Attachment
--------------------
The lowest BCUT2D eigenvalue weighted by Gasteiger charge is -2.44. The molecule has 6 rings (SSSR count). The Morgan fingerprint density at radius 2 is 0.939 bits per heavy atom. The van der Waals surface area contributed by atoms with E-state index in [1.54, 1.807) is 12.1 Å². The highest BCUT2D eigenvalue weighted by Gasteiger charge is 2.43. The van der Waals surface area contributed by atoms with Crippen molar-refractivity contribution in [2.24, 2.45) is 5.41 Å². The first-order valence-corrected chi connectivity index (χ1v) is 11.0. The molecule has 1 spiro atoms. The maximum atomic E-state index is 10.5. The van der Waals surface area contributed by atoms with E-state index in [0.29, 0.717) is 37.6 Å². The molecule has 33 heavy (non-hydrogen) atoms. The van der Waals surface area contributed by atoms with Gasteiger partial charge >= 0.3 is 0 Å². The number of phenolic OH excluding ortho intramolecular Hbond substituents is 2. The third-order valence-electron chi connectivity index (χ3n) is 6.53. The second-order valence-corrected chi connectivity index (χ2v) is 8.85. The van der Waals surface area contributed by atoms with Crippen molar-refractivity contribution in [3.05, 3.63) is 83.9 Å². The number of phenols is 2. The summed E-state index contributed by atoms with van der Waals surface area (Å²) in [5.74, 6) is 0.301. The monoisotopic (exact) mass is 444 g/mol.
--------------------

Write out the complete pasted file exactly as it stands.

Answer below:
The lowest BCUT2D eigenvalue weighted by Gasteiger charge is -2.44. The molecule has 6 rings (SSSR count). The Morgan fingerprint density at radius 2 is 0.939 bits per heavy atom. The van der Waals surface area contributed by atoms with E-state index in [1.54, 1.807) is 12.1 Å². The highest BCUT2D eigenvalue weighted by Gasteiger charge is 2.43. The van der Waals surface area contributed by atoms with Crippen molar-refractivity contribution in [2.24, 2.45) is 5.41 Å². The first-order valence-corrected chi connectivity index (χ1v) is 11.0. The molecule has 1 spiro atoms. The maximum atomic E-state index is 10.5. The van der Waals surface area contributed by atoms with E-state index in [0.29, 0.717) is 37.6 Å². The molecule has 33 heavy (non-hydrogen) atoms. The van der Waals surface area contributed by atoms with Gasteiger partial charge >= 0.3 is 0 Å². The number of phenolic OH excluding ortho intramolecular Hbond substituents is 2. The third-order valence-electron chi connectivity index (χ3n) is 6.53. The second-order valence-corrected chi connectivity index (χ2v) is 8.85. The van der Waals surface area contributed by atoms with Crippen molar-refractivity contribution in [3.05, 3.63) is 83.9 Å². The number of phenols is 2. The summed E-state index contributed by atoms with van der Waals surface area (Å²) in [5.74, 6) is 0.301. The monoisotopic (exact) mass is 444 g/mol.